Every year thousands of enthusiasts, both amateur and professional, spend the summer months digging in the sands of Israel hoping to find items that relate in some way to the places or events depicted in the Bible. Thousands more view artifacts in museums and long to know the full stories behind them. Archaeology of the Land of the Bible, Volume II, is the essential book for all of them In Ephraim Stern's sequel to Archaeology of the Land of the Bible," Volume I, by Amihai Mazar, this world-renowned archaeologist who has directed excavations in the Holy Land for many years offers a dramatic look at how archaeological research contributes to our understanding of the connections between history and the stories recounted in the Bible. Stern writes about various artifacts unearthed in recent years and relates them to the Assyrian, Babylonian, and Persian periods in the Bible. Accompanied by photographs and illustrations of rare ancient relics ranging from household pottery to beautifully crafted jewelry and sculpture. His discussions bring the biblical world to life.

The Israelites

Author: B. S. J. Isserlin
Publisher: Fortress Press
ISBN: 9780800634261
Size: 51.56 MB
Format: PDF, Kindle
View: 5347
Download and Read
Covering the period of the thirteenth century B.C.E. to the fall of Jerusalem in 586 b.c.e., Isserlin, a senior scholar, synthesizes the social, historical, geographical, and archaeological materials relevant to studying ancient Israel in its ancient Near Eastern context. Isserlin has an accessible style and brings the latest in biblical research to students and general readers. The stunning array of 85 photographs -- plus maps, line-drawings, and charts -- make this a rich resource for scholars as well.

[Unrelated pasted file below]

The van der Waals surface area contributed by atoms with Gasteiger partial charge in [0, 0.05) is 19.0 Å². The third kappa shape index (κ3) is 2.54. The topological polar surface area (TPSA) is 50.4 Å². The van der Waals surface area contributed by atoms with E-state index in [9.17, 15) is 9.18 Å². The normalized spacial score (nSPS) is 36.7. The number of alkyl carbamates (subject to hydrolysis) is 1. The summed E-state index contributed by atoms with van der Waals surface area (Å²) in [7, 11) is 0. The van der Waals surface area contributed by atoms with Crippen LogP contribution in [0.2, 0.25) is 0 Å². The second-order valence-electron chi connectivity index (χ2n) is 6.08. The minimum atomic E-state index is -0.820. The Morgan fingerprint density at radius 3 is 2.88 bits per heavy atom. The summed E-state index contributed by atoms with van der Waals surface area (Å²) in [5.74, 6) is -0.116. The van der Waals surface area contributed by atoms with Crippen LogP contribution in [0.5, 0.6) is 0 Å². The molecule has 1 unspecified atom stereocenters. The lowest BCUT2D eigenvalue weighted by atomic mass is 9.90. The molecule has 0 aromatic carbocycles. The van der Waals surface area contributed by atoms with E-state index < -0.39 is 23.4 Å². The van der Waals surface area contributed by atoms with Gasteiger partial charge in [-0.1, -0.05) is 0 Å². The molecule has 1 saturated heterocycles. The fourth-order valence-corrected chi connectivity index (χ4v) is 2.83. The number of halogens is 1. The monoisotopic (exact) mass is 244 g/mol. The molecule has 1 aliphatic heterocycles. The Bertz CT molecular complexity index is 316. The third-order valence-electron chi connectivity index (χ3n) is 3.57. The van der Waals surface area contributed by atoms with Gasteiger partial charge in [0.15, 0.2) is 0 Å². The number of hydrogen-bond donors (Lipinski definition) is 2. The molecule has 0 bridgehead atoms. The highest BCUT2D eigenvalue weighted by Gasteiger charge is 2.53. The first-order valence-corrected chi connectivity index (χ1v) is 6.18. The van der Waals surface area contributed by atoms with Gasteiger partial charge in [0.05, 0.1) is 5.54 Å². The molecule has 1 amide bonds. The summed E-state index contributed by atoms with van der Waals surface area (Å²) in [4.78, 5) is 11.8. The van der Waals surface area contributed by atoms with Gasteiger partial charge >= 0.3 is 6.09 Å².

Ancient Christian Martyrdom

Author: Candida R. Moss
Publisher: Yale University Press
ISBN: 0300154658
Size: 78.36 MB
Format: PDF, Kindle
View: 7165
Download and Read
Using perspectives on death from ancient Greek, Roman and Jewish traditions, a theology professor discusses the history of Christian martyrdom and challenges the traditional understanding of the spread of Christianity.

A Social History Of Hebrew

Author: William M. Schniedewind
Publisher: Yale University Press
ISBN: 0300199104
Size: 61.42 MB
Format: PDF
View: 243
Download and Read
More than simply a method of communication shared by a common people, the Hebrew language was always an integral part of the Jewish cultural system and, as such, tightly interwoven into the lives of the prophets, poets, scribes, and priests who used it. In this unique social history, William Schniedewind examines classical Hebrew from its origins in the second millennium BCE until the Rabbinic period, when the principles of Judaism as we know it today were formulated, to view the story of the Israelites through the lens of their language. Considering classical Hebrew from the standpoint of a writing system as opposed to vernacular speech, Schniedewind demonstrates how the Israelites’ long history of migration, war, exile, and other momentous events is reflected in Hebrew’s linguistic evolution. An excellent addition to the fields of biblical and Middle Eastern studies, this fascinating work brings linguistics and social history together for the first time to explore an ancient culture.